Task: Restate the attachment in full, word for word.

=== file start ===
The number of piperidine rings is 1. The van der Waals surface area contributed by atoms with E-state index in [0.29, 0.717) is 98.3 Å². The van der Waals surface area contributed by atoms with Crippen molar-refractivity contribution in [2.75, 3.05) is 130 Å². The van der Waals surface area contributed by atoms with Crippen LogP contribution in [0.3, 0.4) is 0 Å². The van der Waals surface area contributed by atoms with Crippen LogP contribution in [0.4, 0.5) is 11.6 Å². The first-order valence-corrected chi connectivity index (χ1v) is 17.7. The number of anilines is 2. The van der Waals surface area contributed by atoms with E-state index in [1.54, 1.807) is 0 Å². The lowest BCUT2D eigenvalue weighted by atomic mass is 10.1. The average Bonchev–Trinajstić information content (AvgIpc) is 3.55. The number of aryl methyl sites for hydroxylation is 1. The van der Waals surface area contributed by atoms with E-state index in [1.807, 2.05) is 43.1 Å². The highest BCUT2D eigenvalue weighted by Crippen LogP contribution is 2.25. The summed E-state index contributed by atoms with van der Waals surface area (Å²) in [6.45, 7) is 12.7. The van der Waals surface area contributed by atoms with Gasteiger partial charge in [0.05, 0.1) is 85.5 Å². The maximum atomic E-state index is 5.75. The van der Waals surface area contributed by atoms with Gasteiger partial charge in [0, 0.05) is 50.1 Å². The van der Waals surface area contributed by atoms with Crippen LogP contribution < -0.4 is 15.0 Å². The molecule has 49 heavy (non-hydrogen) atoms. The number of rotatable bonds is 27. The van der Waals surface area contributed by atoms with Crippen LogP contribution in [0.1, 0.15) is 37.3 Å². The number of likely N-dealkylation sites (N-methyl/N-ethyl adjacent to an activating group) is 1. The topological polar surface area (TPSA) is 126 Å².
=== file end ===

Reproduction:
The number of piperidine rings is 1. The van der Waals surface area contributed by atoms with E-state index in [0.29, 0.717) is 98.3 Å². The van der Waals surface area contributed by atoms with Crippen molar-refractivity contribution in [2.75, 3.05) is 130 Å². The van der Waals surface area contributed by atoms with Crippen LogP contribution in [0.3, 0.4) is 0 Å². The van der Waals surface area contributed by atoms with Crippen LogP contribution in [0.4, 0.5) is 11.6 Å². The first-order valence-corrected chi connectivity index (χ1v) is 17.7. The number of anilines is 2. The van der Waals surface area contributed by atoms with E-state index in [1.54, 1.807) is 0 Å². The lowest BCUT2D eigenvalue weighted by atomic mass is 10.1. The average Bonchev–Trinajstić information content (AvgIpc) is 3.55. The number of aryl methyl sites for hydroxylation is 1. The van der Waals surface area contributed by atoms with E-state index in [1.807, 2.05) is 43.1 Å². The highest BCUT2D eigenvalue weighted by Crippen LogP contribution is 2.25. The summed E-state index contributed by atoms with van der Waals surface area (Å²) in [6.45, 7) is 12.7. The van der Waals surface area contributed by atoms with Gasteiger partial charge in [0.05, 0.1) is 85.5 Å². The maximum atomic E-state index is 5.75. The van der Waals surface area contributed by atoms with Gasteiger partial charge in [0, 0.05) is 50.1 Å². The van der Waals surface area contributed by atoms with Crippen LogP contribution < -0.4 is 15.0 Å². The molecule has 49 heavy (non-hydrogen) atoms. The number of rotatable bonds is 27. The van der Waals surface area contributed by atoms with Crippen LogP contribution in [0.1, 0.15) is 37.3 Å². The number of likely N-dealkylation sites (N-methyl/N-ethyl adjacent to an activating group) is 1. The topological polar surface area (TPSA) is 126 Å².